City, Union Pacific finalize land deal

It’s been a long time in the works, but after about four years of back-and-forth with Union Pacific Railroad, the City of Gladewater is just shy of acquiring property south of the railroad tracks in the center of downtown.
It means officials now have to choose how they’ll fence the stretch, and they’re working toward a community-funded monument-style fenceline to enhance the overall aesthetic.
“The paperwork is still not fully-signed,” Mayor Scott Owens said, “but it’s laying on somebody’s desk to be signed.”
According to City Manager Charlie Smith, the city will wire $86,000 to Union Pacific as soon as the deal is set.
“We had been leasing that property over there for years and years and years,” he said. Previously, when Union Pacific opted to increase the lease costs, the city attempted to acquire the land through Eminent Domain, exercising its legal authority to take private property for public use. “It got into a lawsuit and one thing after another.
After four years and lots of dialogue, “They came up with an agreement that the city would buy that southern part for $86,000.”
The City of Gladewater will continue its upkeep of the remaining property held by UP.
“We are leasing the property on the north side… with the lease payment being on us to maintain mowing and trimming of the bushes,” Owens noted. Meanwhile, “We purchased four different blocks of property on the south side of the railroad tracks.
“We are required on the south side at the 50-foot line to put up a fence. That fence is designed then to push people to the intersections for any crossing when we have events downtown –instead of them crossing in the middle and maybe getting stuck on the track.”
For that fence, council member Kevin Clark recommends Gladewater take a page out of the City of Terrell’s book and bring the community together to invest in a quality, sturdy, aesthetically-pleasing fence. He referenced a Terrell’s cemetery’s effective and attractive monument-fence that includes family names of those present in the cemetery.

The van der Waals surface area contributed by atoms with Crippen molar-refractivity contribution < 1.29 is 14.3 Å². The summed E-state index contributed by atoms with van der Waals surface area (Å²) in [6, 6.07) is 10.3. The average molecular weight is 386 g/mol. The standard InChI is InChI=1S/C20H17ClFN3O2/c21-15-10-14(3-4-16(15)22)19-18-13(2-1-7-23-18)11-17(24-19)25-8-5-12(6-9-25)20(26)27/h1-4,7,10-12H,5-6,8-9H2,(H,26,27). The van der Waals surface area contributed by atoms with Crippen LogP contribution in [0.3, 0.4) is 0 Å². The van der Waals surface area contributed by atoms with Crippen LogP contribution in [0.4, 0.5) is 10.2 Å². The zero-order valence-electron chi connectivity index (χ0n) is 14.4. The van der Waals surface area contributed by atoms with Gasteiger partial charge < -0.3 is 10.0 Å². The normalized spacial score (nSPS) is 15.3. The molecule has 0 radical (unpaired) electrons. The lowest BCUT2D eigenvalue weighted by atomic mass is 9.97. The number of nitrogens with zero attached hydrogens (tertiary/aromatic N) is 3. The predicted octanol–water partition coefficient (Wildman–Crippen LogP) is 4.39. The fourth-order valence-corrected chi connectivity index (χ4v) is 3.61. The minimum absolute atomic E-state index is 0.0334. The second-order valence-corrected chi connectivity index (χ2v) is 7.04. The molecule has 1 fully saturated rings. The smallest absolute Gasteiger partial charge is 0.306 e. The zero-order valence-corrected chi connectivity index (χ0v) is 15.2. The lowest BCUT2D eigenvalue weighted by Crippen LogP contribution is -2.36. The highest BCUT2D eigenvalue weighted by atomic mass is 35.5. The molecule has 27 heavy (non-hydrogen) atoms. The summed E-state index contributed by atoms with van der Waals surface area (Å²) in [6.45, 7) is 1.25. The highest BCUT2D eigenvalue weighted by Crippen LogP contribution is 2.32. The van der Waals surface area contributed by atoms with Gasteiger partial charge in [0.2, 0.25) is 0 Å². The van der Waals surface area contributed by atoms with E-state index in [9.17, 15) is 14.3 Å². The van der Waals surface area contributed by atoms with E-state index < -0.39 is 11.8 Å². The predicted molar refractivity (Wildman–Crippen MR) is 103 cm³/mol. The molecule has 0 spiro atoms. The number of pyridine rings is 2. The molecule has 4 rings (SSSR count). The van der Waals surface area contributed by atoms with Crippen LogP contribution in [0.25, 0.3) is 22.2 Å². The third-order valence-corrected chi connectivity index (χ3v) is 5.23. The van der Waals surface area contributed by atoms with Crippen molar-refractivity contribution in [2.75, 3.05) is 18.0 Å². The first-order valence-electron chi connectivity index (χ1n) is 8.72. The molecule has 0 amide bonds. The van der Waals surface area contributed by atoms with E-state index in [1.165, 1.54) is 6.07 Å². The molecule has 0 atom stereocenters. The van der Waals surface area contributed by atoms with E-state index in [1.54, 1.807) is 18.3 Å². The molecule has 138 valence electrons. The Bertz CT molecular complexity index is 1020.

After a bit of discussion, the working plan for Gladewater is to recruit local donors to underwrite sections of the new railroad adjacent fence.
“It’s one of the first questions that came up when we realized we had to build a fence on the south side of the tracks,” Clark said. “The last thing we want is an eyesore up in the middle of town.”
Collect donations, he suggested, and give community members a chance to put their name to an enduring landmark. “It may last every bit of our lifetime-plus.”
Smith agrees – it will be a central fixture for the town.
“I don’t think a chain link fence down there would look worth a darn,” Smith said. “I’m not sure we want a wood fence.”
Instead, he provided sample photos of various styles of wrought-iron fencing.
“I think this is the best idea. I personally like the flat top on the fence better than I do the pokey ones,” he quipped. “I think it would really dress up that area well.”
That style of fencing runs about $150 a linear foot, he noted, available in panels of not less than 8-feet, with seven panels to one section. The initial plan aims for a 6-foot-tall fence.
Before pursuing the idea further, “I wanted to get some ideas from the council on which way to go. I think this is the best idea. We would start out trying to do donations on this – I know a donor already that wants to do this.”
“That would be me,” Clark replied. An eight-foot panel would cost an estimated $1,200: “That would be your family panel.”
It’s a fair price, per councilman Teddy Sorrells: “I’m in on that.”
Finishing the figures on the initial, rough price point, Clark noted a full section would cost about $8,400 for every 56 feet of fencing.
“Hopefully we can get enough donations where we can knock out a good chunk of that,” he added.
“I don’t think we’ll have a problem,” councilwoman Brandy Flanagan said.
Granted, there might not be enough donations to cover the entire project, Owens said, but the sections that are community-funded would note the donor on a hefty (i.e. hard-to-remove) plaque.
“My idea here would be that we’d want to start at the major intersections,” Smith noted.
A discussion item-only, the council took no action on the idea during the September meeting. Follow the Gladewater Mirror for updates on the developing project.

Facebook Comments